Mbanya et al.2 further indicated that the rate of undiagnosed diabetes is escalating in SSA countries, including SA, and people are at high risk of developing chronic complications, especially those not aware that they have the disease. SA, like any Sub-Saharan country and the world at large, is no exception. The prevalence of diabetes among South African adults age 30 years and above has increased by 50% from 2009 to date, and an increase of some 11 million new diabetes diagnoses is expected by the year 2020. DM is said to be the sixth leading cause of death and affects more than 5% of South Africans, and maintaining patients living with diabetes is costly.6

DM in SA is common and has emerged as an epidemic of the 21st century with the prevalence of adult onset diabetes ranging from 5.0% - 13.5% in the white population.7 Its prevalence among the black population is 6.0% - 8.0%, and 8.0% in the coloured population of Western Cape. Data from SA also show estimates of type 2 diabetes varying between 3.0% - 28.7% cases. Bradley and Puoane8 reported similar findings that the highest prevalence of type 2 DM was found among the Indian communities with 13.0% and the coloured communities of Cape Town with 28.7%. Similar to other countries, type 2 DM is more common among the 30 year age group and above.9 According to Mash10, the South African population diagnosed with diabetes were predominantly rich people living in urban areas; however, diabetes is becoming prevalent in rural areas because of westernisation, and threatens to overwhelm the health care system in the near future.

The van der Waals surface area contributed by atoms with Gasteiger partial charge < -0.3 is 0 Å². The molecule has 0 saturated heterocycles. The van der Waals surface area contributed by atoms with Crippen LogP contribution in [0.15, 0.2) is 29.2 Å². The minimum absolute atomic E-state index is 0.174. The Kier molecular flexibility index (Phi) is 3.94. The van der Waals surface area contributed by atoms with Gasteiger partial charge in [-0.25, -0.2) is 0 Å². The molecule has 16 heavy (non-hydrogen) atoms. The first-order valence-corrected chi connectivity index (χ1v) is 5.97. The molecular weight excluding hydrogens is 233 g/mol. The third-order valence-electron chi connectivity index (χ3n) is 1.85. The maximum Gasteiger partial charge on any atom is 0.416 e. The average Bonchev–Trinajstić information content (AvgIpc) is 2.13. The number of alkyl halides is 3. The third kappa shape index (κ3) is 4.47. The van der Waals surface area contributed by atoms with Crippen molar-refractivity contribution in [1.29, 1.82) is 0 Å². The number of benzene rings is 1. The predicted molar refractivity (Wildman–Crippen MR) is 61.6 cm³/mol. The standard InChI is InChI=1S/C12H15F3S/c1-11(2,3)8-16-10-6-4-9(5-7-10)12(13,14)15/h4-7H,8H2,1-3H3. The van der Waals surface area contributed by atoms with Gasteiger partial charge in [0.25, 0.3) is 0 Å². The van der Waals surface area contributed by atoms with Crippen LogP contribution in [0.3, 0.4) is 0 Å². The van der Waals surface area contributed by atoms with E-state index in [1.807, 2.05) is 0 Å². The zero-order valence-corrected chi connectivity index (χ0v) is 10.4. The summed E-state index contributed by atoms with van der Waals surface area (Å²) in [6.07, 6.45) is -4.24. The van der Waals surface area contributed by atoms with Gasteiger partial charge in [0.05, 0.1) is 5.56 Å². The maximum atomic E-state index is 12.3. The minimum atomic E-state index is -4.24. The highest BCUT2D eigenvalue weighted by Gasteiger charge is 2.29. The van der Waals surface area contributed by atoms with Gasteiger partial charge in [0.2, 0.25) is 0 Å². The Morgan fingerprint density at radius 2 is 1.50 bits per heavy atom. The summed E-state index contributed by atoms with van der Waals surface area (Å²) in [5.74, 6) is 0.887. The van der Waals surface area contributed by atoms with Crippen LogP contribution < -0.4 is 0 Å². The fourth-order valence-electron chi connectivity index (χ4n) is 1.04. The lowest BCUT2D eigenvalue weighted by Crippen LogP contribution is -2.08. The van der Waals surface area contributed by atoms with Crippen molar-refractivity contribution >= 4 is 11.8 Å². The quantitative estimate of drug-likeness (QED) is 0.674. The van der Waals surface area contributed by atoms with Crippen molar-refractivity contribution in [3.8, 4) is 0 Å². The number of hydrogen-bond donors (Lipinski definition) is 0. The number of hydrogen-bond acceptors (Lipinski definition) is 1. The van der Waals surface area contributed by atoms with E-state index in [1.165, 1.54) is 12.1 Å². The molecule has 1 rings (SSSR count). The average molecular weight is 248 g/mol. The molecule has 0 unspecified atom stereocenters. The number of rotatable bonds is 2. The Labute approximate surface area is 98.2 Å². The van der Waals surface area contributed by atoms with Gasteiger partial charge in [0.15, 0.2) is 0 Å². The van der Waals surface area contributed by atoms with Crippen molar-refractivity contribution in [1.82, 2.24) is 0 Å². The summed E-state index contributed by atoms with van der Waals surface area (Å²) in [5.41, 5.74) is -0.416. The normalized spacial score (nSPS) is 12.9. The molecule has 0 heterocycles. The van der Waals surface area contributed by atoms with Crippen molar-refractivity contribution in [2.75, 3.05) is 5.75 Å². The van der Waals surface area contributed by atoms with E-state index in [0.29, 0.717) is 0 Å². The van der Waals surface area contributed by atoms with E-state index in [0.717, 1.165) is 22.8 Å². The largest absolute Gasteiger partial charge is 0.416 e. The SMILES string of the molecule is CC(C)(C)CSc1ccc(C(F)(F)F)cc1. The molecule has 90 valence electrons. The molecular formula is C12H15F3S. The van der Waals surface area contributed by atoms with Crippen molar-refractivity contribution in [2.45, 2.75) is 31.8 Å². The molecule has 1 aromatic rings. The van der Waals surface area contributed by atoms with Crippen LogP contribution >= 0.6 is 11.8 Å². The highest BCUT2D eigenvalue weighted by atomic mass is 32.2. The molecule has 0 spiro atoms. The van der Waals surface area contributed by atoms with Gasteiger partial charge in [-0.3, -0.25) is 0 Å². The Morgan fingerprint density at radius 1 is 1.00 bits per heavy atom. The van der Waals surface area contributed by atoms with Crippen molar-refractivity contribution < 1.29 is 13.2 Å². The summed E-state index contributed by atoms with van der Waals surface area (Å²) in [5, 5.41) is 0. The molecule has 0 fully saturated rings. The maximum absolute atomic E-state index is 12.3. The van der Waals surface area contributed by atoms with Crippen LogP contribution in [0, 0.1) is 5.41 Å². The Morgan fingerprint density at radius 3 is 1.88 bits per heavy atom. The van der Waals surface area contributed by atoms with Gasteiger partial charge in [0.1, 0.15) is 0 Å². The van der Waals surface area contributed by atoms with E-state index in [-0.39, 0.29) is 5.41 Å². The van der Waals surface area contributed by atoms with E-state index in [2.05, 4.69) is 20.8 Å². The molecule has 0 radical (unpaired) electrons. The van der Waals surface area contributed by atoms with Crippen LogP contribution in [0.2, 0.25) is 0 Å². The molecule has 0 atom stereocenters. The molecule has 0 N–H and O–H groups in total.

Diabetes is responsible for about 6000 deaths per year in SA. Many of the deaths occur among middle-aged people and could be prevented.11 In their study, Bradley and Puoane indicated that diabetes constitutes a significant health problem in SA. To curb this scourge, lifestyle modification and aggressive treatment for high risk individuals are required to prevent diabetes as well as delay the onset of its complications. In addition, an Indian study by Kheira et al.12 revealed poor adherence to treatment regimens as a result of poor attitudes towards the disease coupled with poor health literacy among the general public.

Hughes et al.13 conducted a study to assess community health workers (CHW) knowledge and beliefs in managing diabetes and they found that there was an agreement among CHW that people with DM believed to have been witched when they experience itching of the body. They further thought that a snake was eating the vagina when itching extended to the vagina.